The mists, fogs and transient lights of the moon

A mysterious lunar phenomenon has been baffling observers for centuries.

Transient lunar phenomena (TLPs) are the short-lived changes in the brightness of areas on the surface of the moon, appearing as bright flashes, with some lasting seconds and also some lasting for hours!

These can be various colours such as flashes of red, violet, green or blue, some also have been recorded as ‘darkening’s.’ There are also descriptions of hazes or mists.

With the first telescopes came more regular reports of TLP’s including sightings recorded by the famous astronomer William Herschel. In April 1787 he reported that he had spotted three red glowing spots on the dark side of the moon. Herschel was so determined that he seen these that he even had King George III come to try and see them through his telescope.

From then there have been a vast number of recorded sightings by both amateur and professional astronomers.

A catalogue of sightings was made by NASA before the Apollo 11 mission.

In the early days of the Apollo programme NASA commissioned a research project into TLP’s but avoided the use of the term. Instead they called this endeavour Project Moon-Blink, its goal was to try to discover more about ‘unusual colour occurrences’ on the Moon and if they really occurred. Within their findings they confirmed the occurrences of red colourations on the moon surfaces some occurring for several hours. An example of this being the Trident sighting on 15 November 1965 where the coloration was observed for a few hours and may have lasted longer but the sunrise cut observations short.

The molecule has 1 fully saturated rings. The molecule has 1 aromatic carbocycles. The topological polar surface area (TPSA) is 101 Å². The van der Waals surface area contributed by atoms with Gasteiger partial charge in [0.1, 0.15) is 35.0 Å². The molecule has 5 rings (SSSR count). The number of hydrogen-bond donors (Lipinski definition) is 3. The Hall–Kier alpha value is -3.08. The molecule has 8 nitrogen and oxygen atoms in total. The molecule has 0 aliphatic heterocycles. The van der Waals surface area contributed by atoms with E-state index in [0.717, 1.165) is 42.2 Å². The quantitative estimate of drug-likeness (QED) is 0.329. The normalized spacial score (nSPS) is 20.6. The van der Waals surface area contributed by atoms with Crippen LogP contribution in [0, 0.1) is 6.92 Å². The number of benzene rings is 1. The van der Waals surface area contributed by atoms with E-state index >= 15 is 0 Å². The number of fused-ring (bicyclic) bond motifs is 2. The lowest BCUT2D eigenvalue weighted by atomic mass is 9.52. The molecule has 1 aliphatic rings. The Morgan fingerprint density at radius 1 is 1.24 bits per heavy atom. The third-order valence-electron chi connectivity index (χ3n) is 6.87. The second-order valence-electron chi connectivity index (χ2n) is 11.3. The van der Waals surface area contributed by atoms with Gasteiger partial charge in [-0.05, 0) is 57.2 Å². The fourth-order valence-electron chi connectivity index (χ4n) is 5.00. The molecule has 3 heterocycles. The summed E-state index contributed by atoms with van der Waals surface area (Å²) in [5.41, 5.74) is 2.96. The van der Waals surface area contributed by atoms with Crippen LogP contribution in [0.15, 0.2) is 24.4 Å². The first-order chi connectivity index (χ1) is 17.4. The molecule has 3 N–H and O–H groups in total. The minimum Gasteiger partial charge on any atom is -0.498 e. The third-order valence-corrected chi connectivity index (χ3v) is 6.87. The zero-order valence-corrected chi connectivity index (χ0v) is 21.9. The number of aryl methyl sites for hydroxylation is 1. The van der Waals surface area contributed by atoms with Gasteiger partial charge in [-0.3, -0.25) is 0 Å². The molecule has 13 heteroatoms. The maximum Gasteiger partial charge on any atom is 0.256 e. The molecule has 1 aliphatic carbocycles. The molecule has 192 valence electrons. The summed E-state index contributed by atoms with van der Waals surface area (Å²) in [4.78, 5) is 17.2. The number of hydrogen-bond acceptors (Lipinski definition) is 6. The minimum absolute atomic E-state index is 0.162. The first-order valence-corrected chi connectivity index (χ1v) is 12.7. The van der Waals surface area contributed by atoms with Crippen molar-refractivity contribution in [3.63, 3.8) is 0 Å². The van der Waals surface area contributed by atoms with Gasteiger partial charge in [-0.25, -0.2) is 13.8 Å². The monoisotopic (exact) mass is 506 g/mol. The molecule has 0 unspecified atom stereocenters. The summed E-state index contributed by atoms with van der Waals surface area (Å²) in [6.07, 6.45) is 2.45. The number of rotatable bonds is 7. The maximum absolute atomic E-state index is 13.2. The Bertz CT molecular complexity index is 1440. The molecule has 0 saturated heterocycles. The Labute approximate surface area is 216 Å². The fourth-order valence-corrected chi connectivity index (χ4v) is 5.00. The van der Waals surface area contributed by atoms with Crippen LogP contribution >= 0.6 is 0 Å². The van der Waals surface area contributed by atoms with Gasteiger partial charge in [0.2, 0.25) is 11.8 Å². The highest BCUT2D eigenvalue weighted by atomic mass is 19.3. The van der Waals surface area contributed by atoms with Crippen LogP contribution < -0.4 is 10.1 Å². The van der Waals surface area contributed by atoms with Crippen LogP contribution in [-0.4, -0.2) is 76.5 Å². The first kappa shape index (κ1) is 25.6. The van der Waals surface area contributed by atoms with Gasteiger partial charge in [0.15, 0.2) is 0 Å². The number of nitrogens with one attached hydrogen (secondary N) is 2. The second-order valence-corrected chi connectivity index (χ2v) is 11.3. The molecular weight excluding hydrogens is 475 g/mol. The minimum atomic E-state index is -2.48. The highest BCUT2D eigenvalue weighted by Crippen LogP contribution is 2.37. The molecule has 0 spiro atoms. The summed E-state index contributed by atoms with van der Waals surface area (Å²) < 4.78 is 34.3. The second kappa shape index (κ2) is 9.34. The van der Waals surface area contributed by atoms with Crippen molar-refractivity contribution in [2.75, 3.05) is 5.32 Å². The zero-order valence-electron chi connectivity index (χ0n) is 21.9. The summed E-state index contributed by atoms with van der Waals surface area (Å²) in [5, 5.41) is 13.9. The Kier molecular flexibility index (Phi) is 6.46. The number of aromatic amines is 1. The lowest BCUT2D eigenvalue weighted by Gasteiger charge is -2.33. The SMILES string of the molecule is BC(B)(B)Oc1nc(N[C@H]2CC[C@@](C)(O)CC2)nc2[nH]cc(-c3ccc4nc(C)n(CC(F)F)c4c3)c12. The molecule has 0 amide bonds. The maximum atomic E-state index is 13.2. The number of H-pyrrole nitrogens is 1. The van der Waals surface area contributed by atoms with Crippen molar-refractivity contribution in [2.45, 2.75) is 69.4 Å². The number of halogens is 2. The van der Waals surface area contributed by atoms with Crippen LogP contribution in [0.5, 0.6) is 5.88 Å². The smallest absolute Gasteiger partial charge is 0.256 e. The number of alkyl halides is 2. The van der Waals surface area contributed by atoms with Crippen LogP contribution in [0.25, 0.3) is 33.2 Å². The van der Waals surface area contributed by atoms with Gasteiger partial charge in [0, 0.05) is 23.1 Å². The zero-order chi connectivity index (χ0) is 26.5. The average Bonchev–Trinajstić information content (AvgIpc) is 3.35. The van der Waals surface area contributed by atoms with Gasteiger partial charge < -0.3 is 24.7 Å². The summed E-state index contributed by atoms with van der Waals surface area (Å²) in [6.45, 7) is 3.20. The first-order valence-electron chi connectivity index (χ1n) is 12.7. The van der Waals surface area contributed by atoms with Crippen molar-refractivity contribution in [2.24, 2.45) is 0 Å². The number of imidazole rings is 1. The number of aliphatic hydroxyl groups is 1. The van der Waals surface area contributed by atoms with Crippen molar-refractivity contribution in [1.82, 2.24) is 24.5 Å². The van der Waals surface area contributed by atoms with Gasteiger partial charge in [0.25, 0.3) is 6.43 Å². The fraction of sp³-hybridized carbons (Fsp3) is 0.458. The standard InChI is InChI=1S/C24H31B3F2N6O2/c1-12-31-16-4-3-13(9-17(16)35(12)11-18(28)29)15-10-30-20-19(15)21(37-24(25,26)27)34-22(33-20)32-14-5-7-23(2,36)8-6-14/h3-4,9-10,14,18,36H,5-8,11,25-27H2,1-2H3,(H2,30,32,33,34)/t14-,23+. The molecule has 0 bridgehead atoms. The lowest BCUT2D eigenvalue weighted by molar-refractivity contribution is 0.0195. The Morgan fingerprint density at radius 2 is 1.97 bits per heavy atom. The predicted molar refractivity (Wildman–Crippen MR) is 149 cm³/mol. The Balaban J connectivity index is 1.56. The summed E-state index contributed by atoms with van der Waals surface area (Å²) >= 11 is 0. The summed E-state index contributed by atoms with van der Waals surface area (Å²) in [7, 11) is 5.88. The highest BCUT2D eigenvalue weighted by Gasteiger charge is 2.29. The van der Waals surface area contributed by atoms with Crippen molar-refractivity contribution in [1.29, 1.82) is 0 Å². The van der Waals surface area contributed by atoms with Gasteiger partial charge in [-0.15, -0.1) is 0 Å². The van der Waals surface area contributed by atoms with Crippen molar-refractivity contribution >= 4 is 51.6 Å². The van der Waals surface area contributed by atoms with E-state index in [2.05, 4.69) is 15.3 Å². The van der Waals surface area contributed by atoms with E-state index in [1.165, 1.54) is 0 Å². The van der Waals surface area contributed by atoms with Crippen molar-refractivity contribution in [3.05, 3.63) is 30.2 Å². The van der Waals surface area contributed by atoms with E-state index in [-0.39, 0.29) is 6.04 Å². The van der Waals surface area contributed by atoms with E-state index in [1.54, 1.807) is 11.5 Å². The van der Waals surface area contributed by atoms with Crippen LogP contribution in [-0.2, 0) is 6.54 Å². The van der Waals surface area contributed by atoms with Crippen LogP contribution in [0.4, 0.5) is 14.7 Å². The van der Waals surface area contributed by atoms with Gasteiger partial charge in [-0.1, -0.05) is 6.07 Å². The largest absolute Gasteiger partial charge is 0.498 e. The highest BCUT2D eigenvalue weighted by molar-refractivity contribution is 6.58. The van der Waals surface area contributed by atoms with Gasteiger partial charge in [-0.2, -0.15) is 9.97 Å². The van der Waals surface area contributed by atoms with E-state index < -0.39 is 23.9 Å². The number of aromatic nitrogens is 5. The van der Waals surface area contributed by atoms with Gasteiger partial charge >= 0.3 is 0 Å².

579 lunar events were catalogued from 1540 until 1967.

The astronauts in the Apollo programme observed certain occurrences of their own. In 1969, whilst circling the moon Houston radioed Apollo informing them of an observation of a TLP that astronomers in Germany had observed in the region of Aristarchus on the Moon. The Apollo crew checked it for themselves and reported back stating;

“Hey, Houston, I’m looking north up toward Aristarchus now, and there’s an area that is considerably more illuminated than the surrounding area. It seems to have a slight amount of fluorescence.” NASA, Apollo 11 Transcripts

When all the 579 official TLPs were recorded, It was curious that a third of these were observed in the vicinity of Aristarchus crater on the north-west part of the Moon’s near side.

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